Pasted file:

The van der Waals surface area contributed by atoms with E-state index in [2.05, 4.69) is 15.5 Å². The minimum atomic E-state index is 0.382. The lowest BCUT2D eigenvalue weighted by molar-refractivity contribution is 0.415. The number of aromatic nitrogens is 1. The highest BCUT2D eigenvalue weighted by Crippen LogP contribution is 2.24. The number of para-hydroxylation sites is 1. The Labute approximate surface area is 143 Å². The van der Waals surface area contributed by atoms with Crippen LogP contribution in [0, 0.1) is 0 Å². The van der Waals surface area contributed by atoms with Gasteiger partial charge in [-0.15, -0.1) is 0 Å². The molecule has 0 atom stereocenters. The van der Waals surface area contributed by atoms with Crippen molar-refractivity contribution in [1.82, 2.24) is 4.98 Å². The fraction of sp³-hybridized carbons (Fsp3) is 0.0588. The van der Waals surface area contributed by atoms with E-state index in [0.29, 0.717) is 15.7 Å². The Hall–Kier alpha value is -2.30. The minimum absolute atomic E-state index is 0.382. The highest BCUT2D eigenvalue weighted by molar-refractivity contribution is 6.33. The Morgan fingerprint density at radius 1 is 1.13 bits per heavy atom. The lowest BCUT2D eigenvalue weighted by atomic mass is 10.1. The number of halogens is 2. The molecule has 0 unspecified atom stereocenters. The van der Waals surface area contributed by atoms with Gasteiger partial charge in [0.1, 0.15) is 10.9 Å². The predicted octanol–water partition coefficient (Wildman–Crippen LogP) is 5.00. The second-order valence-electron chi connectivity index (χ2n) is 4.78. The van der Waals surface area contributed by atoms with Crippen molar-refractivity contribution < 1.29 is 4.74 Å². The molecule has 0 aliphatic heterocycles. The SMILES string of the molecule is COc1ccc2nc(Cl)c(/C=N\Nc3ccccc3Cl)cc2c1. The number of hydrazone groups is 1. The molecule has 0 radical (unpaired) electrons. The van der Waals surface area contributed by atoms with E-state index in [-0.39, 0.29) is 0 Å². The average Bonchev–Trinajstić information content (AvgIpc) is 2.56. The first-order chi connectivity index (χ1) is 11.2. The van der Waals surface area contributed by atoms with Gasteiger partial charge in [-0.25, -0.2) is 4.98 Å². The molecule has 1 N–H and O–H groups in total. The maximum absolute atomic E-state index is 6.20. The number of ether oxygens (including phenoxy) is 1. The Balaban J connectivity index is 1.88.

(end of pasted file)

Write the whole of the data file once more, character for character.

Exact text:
The van der Waals surface area contributed by atoms with E-state index in [2.05, 4.69) is 15.5 Å². The minimum atomic E-state index is 0.382. The lowest BCUT2D eigenvalue weighted by molar-refractivity contribution is 0.415. The number of aromatic nitrogens is 1. The highest BCUT2D eigenvalue weighted by Crippen LogP contribution is 2.24. The number of para-hydroxylation sites is 1. The Labute approximate surface area is 143 Å². The van der Waals surface area contributed by atoms with Crippen LogP contribution in [0, 0.1) is 0 Å². The van der Waals surface area contributed by atoms with Gasteiger partial charge in [-0.15, -0.1) is 0 Å². The molecule has 0 atom stereocenters. The van der Waals surface area contributed by atoms with Crippen molar-refractivity contribution in [1.82, 2.24) is 4.98 Å². The fraction of sp³-hybridized carbons (Fsp3) is 0.0588. The van der Waals surface area contributed by atoms with E-state index in [0.29, 0.717) is 15.7 Å². The Hall–Kier alpha value is -2.30. The minimum absolute atomic E-state index is 0.382. The highest BCUT2D eigenvalue weighted by molar-refractivity contribution is 6.33. The Morgan fingerprint density at radius 1 is 1.13 bits per heavy atom. The lowest BCUT2D eigenvalue weighted by atomic mass is 10.1. The number of halogens is 2. The molecule has 0 unspecified atom stereocenters. The van der Waals surface area contributed by atoms with Gasteiger partial charge in [0.1, 0.15) is 10.9 Å². The predicted octanol–water partition coefficient (Wildman–Crippen LogP) is 5.00. The second-order valence-electron chi connectivity index (χ2n) is 4.78. The van der Waals surface area contributed by atoms with Crippen molar-refractivity contribution < 1.29 is 4.74 Å². The molecule has 0 aliphatic heterocycles. The SMILES string of the molecule is COc1ccc2nc(Cl)c(/C=N\Nc3ccccc3Cl)cc2c1. The number of hydrazone groups is 1. The molecule has 0 radical (unpaired) electrons. The van der Waals surface area contributed by atoms with E-state index in [-0.39, 0.29) is 0 Å². The average Bonchev–Trinajstić information content (AvgIpc) is 2.56. The first-order chi connectivity index (χ1) is 11.2. The van der Waals surface area contributed by atoms with Gasteiger partial charge in [-0.25, -0.2) is 4.98 Å². The molecule has 1 N–H and O–H groups in total. The maximum absolute atomic E-state index is 6.20. The number of ether oxygens (including phenoxy) is 1. The Balaban J connectivity index is 1.88.